A few hundred yards later, on a steep ledge, I found an indentation large enough for us but not the tent. In fleeting light we rolled off a couple of the big rocks crowding our platform, organized our gear, and cooked. We dubbed the platform Idiot Bivy, and it turned out to be the best night’s sleep for me on the route, complete with another night of the Northern Lights trailing through the sky.
We woke early knowing from our weather report that wind and snow were expected any time. Our route was steep and convoluted. We simul-climbed as we approached the top, passing an amazing cave that would have been a world-class bivy.
I racked on the summit of Idiot Peak, and then traversed the steep south side, climbing between massive cornices seeking a place to build a rappel so we could drop to the ridge joining Idiot Peak to our final obstacle, the Southeast Ridge of Huntington, climbed in 1979 by Jay Kerr, David Jay and Scott Woolums, who wisely avoided the series of peaks we had just climbed and descended and instead took a direct line up the couloir between Idiot Peak and Mount Huntington. Once we were on their established route, we figured, the going would slack off.
First, though, we had to get there. After setting a marginal screw backed up by my tools, I had Clint join me. Peering over the side, he discovered a gift of blue ice on the underbelly of the largest cornice. He slithered over the edge and drilled a perfect V-thread.
By then clouds had begun to appear, bringing with them a new anxiety. On the last of three rappels down Idiot Peak, our rope jammed fast. We yanked and swore, but the rope didn’t budge. Left with no option, Clint climbed partway back up and freed the cord.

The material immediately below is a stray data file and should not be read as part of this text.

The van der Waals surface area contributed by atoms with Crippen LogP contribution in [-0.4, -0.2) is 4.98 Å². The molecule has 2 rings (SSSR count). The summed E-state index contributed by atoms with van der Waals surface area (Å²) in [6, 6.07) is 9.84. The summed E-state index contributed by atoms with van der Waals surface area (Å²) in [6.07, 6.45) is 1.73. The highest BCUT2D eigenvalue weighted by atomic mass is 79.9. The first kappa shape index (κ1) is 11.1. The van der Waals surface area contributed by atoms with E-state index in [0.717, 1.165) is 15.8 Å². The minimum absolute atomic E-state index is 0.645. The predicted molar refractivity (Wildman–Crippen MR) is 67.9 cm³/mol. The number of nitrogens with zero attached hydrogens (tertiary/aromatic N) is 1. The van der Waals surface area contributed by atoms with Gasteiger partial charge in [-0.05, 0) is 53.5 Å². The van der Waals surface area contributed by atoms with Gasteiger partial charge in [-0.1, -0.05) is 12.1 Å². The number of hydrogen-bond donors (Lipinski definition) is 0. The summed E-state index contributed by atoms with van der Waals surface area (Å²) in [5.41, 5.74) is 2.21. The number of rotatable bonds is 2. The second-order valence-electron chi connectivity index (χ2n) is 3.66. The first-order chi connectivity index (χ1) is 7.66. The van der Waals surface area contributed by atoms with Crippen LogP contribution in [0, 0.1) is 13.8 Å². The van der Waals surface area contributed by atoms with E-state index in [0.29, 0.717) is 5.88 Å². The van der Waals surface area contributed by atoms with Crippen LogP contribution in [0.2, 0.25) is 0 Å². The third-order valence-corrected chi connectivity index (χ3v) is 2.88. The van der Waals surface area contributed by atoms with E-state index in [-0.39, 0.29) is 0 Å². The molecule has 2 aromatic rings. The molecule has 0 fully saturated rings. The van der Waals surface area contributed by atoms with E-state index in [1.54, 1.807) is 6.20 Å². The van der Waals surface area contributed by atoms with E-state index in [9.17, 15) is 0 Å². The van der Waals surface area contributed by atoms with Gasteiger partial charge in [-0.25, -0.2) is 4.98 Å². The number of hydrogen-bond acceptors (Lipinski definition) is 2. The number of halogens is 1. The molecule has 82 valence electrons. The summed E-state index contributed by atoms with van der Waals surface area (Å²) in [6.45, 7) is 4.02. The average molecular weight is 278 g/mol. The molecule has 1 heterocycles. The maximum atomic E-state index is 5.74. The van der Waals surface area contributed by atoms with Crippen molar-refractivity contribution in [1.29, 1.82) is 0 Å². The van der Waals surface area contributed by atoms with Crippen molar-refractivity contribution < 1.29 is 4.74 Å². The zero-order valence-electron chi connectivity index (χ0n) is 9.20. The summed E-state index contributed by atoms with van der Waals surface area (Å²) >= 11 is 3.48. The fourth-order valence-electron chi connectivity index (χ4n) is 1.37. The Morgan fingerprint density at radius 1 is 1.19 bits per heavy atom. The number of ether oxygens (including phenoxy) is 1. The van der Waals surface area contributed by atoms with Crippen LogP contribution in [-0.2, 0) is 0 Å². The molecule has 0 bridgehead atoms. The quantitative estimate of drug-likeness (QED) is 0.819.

With the summit of Huntington in sight, we began to believe that there was an end to the ridge after all. Clint led the first block up Huntington, an exhausting stretch of postholing up a snowfield capped by a massive serac.
Although utterly spent, we pushed hard and made great time. Clear of the serac, I changed out my gloves, then to make sure we were on route, I reviewed a picture of the final leg of the climb that I had snapped from the top of Idiot Peak. I set off in diminishing visibility as the clouds thickened. By then I was so tired that my tools and crampons felt as wobbly as those foam noodles kids play with at the pool. After a couple of hundred-meter lead blocks, I reached the summit ridge and belayed Clint. Our route, The Gauntlet Ridge (Alaska Grade 6 M6 95-degree snow, 8,500 feet) was complete, but we still had to descend a complex and technical peak.